By Mona Sabalones Gonzalez
For some time now, reading programs making use of dogs have been ongoing across the
The results have been so strongly positive, that they continue to thrive. U.S.
Now, a new study from the Cummings School of Veterinary Medicine,
, measured the difference between reading to a dog, and reading to a human being. The dog won. The findings of the study showed that children improve better and more quickly when they read to a dog. Tufts University
The study was conducted by Dawn Lenihan, a third-year veterinary student at
’s Cummings School of Veterinary Medicine. She was mentored by Dr. Lisa M. Freeman, who is also one of the authors of the study. Tufts University
In the study, one group of second graders would read out loud to a dog, while a second, control group of second graders, would read to an adult. The dogs that were used in the study had already gone through the Reading Education Assistance Dogs Program.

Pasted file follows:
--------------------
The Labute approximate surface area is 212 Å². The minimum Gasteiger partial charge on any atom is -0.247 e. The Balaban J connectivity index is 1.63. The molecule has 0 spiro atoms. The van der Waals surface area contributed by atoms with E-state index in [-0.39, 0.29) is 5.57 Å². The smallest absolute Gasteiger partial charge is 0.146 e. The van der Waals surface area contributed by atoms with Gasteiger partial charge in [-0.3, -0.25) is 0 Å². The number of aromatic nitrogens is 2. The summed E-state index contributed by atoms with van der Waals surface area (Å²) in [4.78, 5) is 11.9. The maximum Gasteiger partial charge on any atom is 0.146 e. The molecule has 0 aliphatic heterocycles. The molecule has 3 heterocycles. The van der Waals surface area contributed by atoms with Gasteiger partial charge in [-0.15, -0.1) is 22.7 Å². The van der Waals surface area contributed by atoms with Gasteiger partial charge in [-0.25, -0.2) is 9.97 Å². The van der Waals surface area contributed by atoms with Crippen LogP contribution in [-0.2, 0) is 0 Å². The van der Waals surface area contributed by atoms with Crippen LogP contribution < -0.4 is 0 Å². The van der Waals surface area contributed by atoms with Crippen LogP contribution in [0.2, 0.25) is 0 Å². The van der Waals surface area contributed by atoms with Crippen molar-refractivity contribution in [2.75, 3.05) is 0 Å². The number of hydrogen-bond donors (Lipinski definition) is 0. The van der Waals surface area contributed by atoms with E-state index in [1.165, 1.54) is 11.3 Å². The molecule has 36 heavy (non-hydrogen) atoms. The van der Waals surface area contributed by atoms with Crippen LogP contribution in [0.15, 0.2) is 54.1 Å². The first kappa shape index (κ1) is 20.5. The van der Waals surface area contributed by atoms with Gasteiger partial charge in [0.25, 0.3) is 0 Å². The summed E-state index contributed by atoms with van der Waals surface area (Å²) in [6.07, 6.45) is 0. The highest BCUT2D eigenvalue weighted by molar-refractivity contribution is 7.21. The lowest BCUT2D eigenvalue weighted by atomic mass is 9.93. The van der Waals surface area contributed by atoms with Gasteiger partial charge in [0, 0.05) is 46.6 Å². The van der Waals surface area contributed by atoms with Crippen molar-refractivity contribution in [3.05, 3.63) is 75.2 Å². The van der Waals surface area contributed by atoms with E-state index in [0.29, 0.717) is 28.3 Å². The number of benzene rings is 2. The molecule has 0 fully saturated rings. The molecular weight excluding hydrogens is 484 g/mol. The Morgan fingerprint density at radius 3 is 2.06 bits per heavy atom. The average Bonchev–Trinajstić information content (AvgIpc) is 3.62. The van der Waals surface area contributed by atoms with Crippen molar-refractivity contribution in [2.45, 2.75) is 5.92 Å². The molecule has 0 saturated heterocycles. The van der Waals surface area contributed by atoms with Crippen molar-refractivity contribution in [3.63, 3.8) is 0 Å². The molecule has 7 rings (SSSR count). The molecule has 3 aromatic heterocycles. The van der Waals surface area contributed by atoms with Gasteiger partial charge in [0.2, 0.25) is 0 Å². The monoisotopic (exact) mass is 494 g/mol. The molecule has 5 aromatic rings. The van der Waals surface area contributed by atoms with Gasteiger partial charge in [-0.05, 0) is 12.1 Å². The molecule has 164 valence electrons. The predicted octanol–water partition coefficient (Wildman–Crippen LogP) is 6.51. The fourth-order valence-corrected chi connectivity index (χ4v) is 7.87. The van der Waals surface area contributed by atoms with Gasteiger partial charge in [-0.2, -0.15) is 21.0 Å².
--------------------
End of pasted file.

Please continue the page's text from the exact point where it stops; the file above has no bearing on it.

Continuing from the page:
The investigators of the study were Amanda Diurba of Grafton Public Library, where the experiment was held, and Emily McCobb, Director of Cummings School Shelter Medicine. The students read for 30 minutes every day for five weeks. The findings were:
· Students from the group who read to dogs had a slight increase in reading skills and attitude to reading.
· Students who read to people experienced lowered scores both in terms of reading ability and attitude to reading.
· No second grader who was paired with a dog left the group, and completed the entire length of the experiment.
· One-third of those who read to people didn’t finish the program.
Diurba measured reading progress by noting the books that the children chose to read. The more difficult the choices, the more she knew they were improving.
Diurba told the AP, “At three weeks, something happens in the brain, the comfort level, whatever, and whatever little issues those children are having individually seemed to lessen mightily, go away. It actually ends up going away.”